combining matrix elements of the process state matrices in discrete windows; and
averaging together, scaling together, or both, each of the matrix elements of the process state matrices of a window before using in said comparison.
7. The method as claimed in claim 6, further comprising:
comparing the contents of corresponding windows of different process state matrices; and
weighting, scaling, or both, different windows in a process state matrix differently.
8. The method as claimed in claim 5, further comprising:
combining matrix elements in discrete regions of interest of said process state matrices.
9. The method as claimed in claim 8, further comprising:
dividing up the discrete regions of interest into discrete windows; and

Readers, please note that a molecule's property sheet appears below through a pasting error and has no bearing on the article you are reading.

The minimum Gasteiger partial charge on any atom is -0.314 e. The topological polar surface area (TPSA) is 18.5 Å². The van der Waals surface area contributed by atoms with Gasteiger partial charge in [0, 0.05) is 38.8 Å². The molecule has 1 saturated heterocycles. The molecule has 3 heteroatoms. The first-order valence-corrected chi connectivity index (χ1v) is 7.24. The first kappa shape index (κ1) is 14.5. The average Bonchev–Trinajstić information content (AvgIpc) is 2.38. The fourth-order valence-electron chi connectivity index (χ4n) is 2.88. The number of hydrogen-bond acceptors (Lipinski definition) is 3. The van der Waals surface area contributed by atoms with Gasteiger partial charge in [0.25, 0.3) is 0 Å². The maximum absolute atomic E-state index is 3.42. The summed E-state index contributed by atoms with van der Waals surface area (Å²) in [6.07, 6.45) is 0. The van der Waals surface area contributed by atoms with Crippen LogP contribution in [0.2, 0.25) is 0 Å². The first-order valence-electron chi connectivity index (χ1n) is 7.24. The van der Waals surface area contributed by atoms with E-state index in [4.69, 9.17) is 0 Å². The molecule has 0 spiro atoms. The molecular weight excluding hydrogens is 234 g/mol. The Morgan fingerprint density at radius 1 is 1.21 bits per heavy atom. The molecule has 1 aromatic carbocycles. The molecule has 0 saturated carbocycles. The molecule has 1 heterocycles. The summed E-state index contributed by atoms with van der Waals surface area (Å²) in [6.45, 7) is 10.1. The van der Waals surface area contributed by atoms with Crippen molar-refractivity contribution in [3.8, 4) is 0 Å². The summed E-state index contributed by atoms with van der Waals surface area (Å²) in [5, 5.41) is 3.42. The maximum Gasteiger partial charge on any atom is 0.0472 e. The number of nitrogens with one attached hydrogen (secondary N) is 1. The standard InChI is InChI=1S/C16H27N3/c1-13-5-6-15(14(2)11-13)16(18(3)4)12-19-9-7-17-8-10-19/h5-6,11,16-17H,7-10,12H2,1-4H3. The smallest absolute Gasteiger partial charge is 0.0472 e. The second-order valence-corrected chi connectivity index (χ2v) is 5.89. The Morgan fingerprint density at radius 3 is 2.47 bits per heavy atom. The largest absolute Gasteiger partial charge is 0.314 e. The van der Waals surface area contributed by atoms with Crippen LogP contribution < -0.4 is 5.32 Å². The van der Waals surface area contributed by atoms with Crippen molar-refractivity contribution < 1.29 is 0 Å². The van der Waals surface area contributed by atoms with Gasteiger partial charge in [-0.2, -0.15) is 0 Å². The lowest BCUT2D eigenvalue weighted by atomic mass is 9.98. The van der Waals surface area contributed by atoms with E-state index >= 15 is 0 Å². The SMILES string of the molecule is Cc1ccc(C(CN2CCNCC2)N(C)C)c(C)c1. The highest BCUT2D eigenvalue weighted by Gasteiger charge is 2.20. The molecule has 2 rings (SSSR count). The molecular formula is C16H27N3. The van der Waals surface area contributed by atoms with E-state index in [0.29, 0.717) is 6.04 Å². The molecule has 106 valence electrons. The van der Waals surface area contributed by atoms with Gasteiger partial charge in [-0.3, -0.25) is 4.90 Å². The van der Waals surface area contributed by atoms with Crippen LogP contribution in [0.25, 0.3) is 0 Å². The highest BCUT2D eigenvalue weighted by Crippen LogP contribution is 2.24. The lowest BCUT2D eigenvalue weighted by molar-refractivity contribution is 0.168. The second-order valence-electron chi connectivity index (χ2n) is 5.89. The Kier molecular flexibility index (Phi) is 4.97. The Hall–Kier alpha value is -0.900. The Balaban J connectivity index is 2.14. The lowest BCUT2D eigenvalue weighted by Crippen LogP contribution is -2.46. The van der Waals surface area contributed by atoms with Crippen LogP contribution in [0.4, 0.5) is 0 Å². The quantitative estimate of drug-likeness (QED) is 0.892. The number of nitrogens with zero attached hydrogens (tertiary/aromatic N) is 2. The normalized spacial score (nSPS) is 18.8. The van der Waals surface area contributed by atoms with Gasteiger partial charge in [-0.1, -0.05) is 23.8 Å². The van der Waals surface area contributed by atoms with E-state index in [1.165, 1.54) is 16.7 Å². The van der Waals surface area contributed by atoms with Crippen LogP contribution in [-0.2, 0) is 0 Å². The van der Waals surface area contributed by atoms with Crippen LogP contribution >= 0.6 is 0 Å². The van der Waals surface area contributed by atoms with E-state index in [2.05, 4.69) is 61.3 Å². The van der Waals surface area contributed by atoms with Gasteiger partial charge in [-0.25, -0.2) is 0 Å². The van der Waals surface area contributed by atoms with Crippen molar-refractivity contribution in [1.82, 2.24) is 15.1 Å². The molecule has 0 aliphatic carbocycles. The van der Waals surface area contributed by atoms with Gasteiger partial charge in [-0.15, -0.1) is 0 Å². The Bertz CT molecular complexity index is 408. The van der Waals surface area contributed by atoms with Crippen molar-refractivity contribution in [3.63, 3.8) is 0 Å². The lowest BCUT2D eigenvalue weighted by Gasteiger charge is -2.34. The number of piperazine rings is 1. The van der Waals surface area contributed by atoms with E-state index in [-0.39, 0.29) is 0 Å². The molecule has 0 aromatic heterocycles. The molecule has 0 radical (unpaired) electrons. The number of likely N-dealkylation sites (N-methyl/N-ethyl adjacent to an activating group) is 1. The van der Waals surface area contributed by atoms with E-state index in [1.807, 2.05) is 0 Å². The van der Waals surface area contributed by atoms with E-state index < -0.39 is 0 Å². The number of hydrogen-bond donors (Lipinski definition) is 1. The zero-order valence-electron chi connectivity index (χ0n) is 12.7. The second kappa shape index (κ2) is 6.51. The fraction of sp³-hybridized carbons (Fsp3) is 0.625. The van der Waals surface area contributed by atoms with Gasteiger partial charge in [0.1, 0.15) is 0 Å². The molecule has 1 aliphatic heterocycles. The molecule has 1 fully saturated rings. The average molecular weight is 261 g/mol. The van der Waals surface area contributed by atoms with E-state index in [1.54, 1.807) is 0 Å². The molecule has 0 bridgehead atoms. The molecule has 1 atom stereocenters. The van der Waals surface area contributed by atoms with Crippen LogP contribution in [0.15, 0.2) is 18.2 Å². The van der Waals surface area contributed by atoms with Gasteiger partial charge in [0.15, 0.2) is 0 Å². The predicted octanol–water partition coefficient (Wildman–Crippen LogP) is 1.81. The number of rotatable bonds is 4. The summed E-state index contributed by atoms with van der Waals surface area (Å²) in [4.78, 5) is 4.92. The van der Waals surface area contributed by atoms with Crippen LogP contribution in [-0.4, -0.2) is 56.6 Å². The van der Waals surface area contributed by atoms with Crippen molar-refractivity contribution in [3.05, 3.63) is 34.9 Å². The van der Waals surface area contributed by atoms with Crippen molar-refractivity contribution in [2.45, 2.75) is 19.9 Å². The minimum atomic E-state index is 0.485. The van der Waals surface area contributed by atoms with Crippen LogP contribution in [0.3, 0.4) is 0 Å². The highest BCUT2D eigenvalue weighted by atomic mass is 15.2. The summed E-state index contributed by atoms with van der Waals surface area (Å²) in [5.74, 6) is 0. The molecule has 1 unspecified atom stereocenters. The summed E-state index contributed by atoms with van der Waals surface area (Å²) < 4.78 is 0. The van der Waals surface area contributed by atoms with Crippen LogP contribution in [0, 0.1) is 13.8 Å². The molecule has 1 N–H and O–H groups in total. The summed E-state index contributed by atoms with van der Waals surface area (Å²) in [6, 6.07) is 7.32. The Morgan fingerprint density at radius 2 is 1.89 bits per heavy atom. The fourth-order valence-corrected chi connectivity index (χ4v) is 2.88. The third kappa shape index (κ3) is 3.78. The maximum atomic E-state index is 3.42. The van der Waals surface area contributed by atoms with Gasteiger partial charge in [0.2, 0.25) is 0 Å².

treating equally the contents of windows of identical regions in said comparison.
10. The method as claimed in claim 8, further comprising:
linking state changes obtained from the comparisons of the state parameters obtained from regions of interest to obtain a number of state parameters.
11. The method as claimed in claim 8, further comprising:
linking state changes obtained from the comparisons of the state parameters obtained from regions of interest with at least one state parameter obtained from regions not of interest, to obtain a number of state parameters.
12. The method as claimed in claim 1, wherein determining state parameters (Zn) comprises determining scaled state parameters (Zn).
13. The method as claimed in claim 5, further comprising:
visualizing the process state matrices in a representation of the amplitudes as a function of the phase angle, and in an encoding of each such pixel as a function of the frequency of occurrence.
14. The method as claimed in claim 6, further comprising:
defining the windows in the plane covered by phase angles and amplitudes.
15. The method as claimed in claim 8, further comprising:
weighting, scaling, or both, different discrete regions of interest differently in said comparison.